author = "Qi Fu and Shigeki Shibata and Hastings, {Jeffrey L} and Anand Prasad and Palmer, {M. Dean} and Levine, {Benjamin D}",
year = "2009",
month = "2",
doi = "10.1152/ajpheart.00184.2008",
language = "English (US)",
volume = "296",
journal = "American Journal of Physiology - Heart and Circulatory Physiology",
issn = "0363-6135",
publisher = "American Physiological Society",
number = "2",

}

TY - JOUR

T1 - Evidence for unloading arterial baroreceptors during low levels of lower body negative pressure in humans

AU - Fu, Qi

AU - Shibata, Shigeki

AU - Hastings, Jeffrey L

AU - Prasad, Anand

AU - Palmer, M. Dean

AU - Levine, Benjamin D

PY - 2009/2

Y1 - 2009/2

N2 - Low levels (i.e., ≤20 mmHg) of lower body negative pressure (LBNP) have been utilized to unload "selectively" cardiopulmonary baroreceptors in humans, since steady- state mean arterial pressure and heart rate (HR) have been found unchanged at such levels. However, transient reductions in blood pressure (BP), followed by reflex compensation, may occur without detection, which could unload arterial baroreceptors. The purposes of this study were to test the hypothesis that the arterial baroreflex is engaged even during low levels of LBNP and to determine the time course of changes in hemodynamics. Fourteen healthy individuals (age range 20-54 yr) were studied. BP (Portapres and Suntech), HR (ECG), pulmonary capillary wedge pressure (PCWP) or pulmonary artery diastolic pressure (PDP) and right atrial pressure (RAP) (Swan- Ganz catheter) and hemodynamics (Modelflow) were recorded continuously at baseline and -15- and -30-mmHg LBNP for 6 min each. Application of - 15-mmHg LBNP resulted in rapid and sustained falls in RAP and PCWP or PDP, progressive decreases in cardiac output and stroke volume, followed subsequently by transient reductions in both systolic and diastolic BP, which were then restored through the arterial baroreflex feedback mechanism after ∼15 heartbeats. Additional studies were performed in five subjects using even lower levels of LBNP, and this transient reduction in BP was observed in three at -5- and in all at - 10-mmHg LBNP. The delay for left ventricular stroke volume to fall at - 15-mmHg LBNP was about 10 cardiac cycles. An increase in systemic vascular resistance was detectable after 20 heartbeats during - 15-mmHg LBNP. Steady-state BP and HR remained unchanged during mild LBNP. However, BP decreased, while HR increased, at - 30-mmHg LBNP. These results suggest that arterial baroreceptors are consistently unloaded during low levels (i.e., - 10 and -15 mmHg) of LBNP in humans. Thus "selective" unloading of cardiopulmonary baroreceptors cannot be presumed to occur during these levels of mild LBNP.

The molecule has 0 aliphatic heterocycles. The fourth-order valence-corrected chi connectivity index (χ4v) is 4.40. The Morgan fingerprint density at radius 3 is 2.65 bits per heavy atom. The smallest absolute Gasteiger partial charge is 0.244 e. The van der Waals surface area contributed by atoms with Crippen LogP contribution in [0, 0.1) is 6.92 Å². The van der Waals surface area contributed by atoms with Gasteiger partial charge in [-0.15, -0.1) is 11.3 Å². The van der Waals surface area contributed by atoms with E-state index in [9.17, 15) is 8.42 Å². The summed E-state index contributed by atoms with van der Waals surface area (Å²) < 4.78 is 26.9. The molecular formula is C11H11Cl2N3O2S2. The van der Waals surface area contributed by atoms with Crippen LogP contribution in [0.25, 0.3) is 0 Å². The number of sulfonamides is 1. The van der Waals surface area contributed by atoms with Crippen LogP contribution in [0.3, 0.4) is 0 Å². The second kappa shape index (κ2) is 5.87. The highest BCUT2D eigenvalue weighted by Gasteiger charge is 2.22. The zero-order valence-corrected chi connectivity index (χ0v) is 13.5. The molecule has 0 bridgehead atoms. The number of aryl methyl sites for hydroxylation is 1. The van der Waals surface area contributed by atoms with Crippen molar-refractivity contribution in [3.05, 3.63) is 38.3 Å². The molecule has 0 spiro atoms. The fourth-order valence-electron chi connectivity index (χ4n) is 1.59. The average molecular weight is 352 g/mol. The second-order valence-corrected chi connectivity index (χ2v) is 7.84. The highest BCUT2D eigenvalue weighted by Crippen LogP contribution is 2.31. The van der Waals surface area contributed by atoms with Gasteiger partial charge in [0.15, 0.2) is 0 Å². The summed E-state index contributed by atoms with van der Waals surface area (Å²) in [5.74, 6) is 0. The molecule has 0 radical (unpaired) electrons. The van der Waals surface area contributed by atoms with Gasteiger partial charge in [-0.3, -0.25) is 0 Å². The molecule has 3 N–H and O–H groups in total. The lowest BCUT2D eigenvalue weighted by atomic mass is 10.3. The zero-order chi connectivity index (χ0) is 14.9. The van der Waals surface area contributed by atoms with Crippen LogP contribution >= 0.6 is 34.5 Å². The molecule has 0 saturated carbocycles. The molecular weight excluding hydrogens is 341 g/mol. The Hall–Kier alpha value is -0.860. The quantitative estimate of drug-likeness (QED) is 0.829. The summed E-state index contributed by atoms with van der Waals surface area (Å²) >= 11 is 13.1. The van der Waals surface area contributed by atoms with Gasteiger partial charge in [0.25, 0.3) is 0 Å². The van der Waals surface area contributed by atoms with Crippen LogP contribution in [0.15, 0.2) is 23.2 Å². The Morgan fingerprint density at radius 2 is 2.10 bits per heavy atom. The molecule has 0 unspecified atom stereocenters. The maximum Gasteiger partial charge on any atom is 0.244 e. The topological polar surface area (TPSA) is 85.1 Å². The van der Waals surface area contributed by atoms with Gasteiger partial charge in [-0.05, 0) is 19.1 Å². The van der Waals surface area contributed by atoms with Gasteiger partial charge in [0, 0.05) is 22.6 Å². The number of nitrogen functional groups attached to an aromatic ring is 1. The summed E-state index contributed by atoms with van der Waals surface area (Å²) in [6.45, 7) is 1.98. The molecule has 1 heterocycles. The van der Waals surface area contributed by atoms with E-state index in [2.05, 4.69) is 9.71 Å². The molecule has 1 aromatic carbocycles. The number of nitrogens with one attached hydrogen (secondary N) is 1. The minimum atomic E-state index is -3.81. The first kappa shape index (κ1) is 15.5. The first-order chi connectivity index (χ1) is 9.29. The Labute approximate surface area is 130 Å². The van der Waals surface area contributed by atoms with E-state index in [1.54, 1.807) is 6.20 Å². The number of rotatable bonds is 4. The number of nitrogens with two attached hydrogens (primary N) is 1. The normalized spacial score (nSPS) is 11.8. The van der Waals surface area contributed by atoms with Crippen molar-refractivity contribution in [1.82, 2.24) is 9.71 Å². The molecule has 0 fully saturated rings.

AB - Low levels (i.e., ≤20 mmHg) of lower body negative pressure (LBNP) have been utilized to unload "selectively" cardiopulmonary baroreceptors in humans, since steady- state mean arterial pressure and heart rate (HR) have been found unchanged at such levels. However, transient reductions in blood pressure (BP), followed by reflex compensation, may occur without detection, which could unload arterial baroreceptors. The purposes of this study were to test the hypothesis that the arterial baroreflex is engaged even during low levels of LBNP and to determine the time course of changes in hemodynamics. Fourteen healthy individuals (age range 20-54 yr) were studied. BP (Portapres and Suntech), HR (ECG), pulmonary capillary wedge pressure (PCWP) or pulmonary artery diastolic pressure (PDP) and right atrial pressure (RAP) (Swan- Ganz catheter) and hemodynamics (Modelflow) were recorded continuously at baseline and -15- and -30-mmHg LBNP for 6 min each. Application of - 15-mmHg LBNP resulted in rapid and sustained falls in RAP and PCWP or PDP, progressive decreases in cardiac output and stroke volume, followed subsequently by transient reductions in both systolic and diastolic BP, which were then restored through the arterial baroreflex feedback mechanism after ∼15 heartbeats. Additional studies were performed in five subjects using even lower levels of LBNP, and this transient reduction in BP was observed in three at -5- and in all at - 10-mmHg LBNP. The delay for left ventricular stroke volume to fall at - 15-mmHg LBNP was about 10 cardiac cycles. An increase in systemic vascular resistance was detectable after 20 heartbeats during - 15-mmHg LBNP. Steady-state BP and HR remained unchanged during mild LBNP. However, BP decreased, while HR increased, at - 30-mmHg LBNP. These results suggest that arterial baroreceptors are consistently unloaded during low levels (i.e., - 10 and -15 mmHg) of LBNP in humans. Thus "selective" unloading of cardiopulmonary baroreceptors cannot be presumed to occur during these levels of mild LBNP.

KW - Arterial pressure

KW - Baroreflexes

KW - Hemodynamics

UR - http://www.scopus.com/inward/record.url?scp=61949235609&partnerID=8YFLogxK

UR - http://www.scopus.com/inward/citedby.url?scp=61949235609&partnerID=8YFLogxK

U2 - 10.1152/ajpheart.00184.2008

DO - 10.1152/ajpheart.00184.2008

M3 - Article

VL - 296

JO - American Journal of Physiology - Heart and Circulatory Physiology

JF - American Journal of Physiology - Heart and Circulatory Physiology

SN - 0363-6135

IS - 2

ER -